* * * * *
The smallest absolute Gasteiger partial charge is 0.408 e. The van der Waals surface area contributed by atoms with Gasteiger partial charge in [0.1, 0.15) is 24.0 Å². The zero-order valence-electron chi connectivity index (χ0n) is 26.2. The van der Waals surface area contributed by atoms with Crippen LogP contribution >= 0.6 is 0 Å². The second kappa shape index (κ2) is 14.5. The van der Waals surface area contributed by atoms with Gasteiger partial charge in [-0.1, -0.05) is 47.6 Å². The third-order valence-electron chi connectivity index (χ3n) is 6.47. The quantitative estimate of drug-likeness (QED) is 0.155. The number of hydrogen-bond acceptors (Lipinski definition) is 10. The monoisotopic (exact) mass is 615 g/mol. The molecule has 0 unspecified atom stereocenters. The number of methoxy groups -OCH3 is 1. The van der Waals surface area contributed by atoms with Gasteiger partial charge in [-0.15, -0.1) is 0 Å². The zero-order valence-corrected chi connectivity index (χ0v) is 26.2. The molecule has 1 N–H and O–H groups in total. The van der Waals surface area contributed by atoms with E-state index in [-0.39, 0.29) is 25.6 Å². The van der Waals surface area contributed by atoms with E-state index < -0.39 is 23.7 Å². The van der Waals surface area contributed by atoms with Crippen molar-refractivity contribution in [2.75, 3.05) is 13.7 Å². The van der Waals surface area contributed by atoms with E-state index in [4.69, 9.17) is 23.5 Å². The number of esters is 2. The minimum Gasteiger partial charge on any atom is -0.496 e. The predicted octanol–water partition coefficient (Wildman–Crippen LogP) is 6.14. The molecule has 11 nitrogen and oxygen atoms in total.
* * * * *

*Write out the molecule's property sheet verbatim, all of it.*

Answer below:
The smallest absolute Gasteiger partial charge is 0.408 e. The van der Waals surface area contributed by atoms with Gasteiger partial charge in [0.1, 0.15) is 24.0 Å². The zero-order valence-electron chi connectivity index (χ0n) is 26.2. The van der Waals surface area contributed by atoms with Crippen LogP contribution >= 0.6 is 0 Å². The second kappa shape index (κ2) is 14.5. The van der Waals surface area contributed by atoms with Gasteiger partial charge in [-0.1, -0.05) is 47.6 Å². The third-order valence-electron chi connectivity index (χ3n) is 6.47. The quantitative estimate of drug-likeness (QED) is 0.155. The number of hydrogen-bond acceptors (Lipinski definition) is 10. The monoisotopic (exact) mass is 615 g/mol. The molecule has 0 unspecified atom stereocenters. The number of methoxy groups -OCH3 is 1. The van der Waals surface area contributed by atoms with Gasteiger partial charge in [-0.15, -0.1) is 0 Å². The zero-order valence-corrected chi connectivity index (χ0v) is 26.2. The molecule has 1 N–H and O–H groups in total. The van der Waals surface area contributed by atoms with E-state index in [-0.39, 0.29) is 25.6 Å². The van der Waals surface area contributed by atoms with E-state index < -0.39 is 23.7 Å². The van der Waals surface area contributed by atoms with Crippen molar-refractivity contribution in [2.75, 3.05) is 13.7 Å². The van der Waals surface area contributed by atoms with E-state index in [4.69, 9.17) is 23.5 Å². The number of esters is 2. The minimum Gasteiger partial charge on any atom is -0.496 e. The predicted octanol–water partition coefficient (Wildman–Crippen LogP) is 6.14. The molecule has 11 nitrogen and oxygen atoms in total.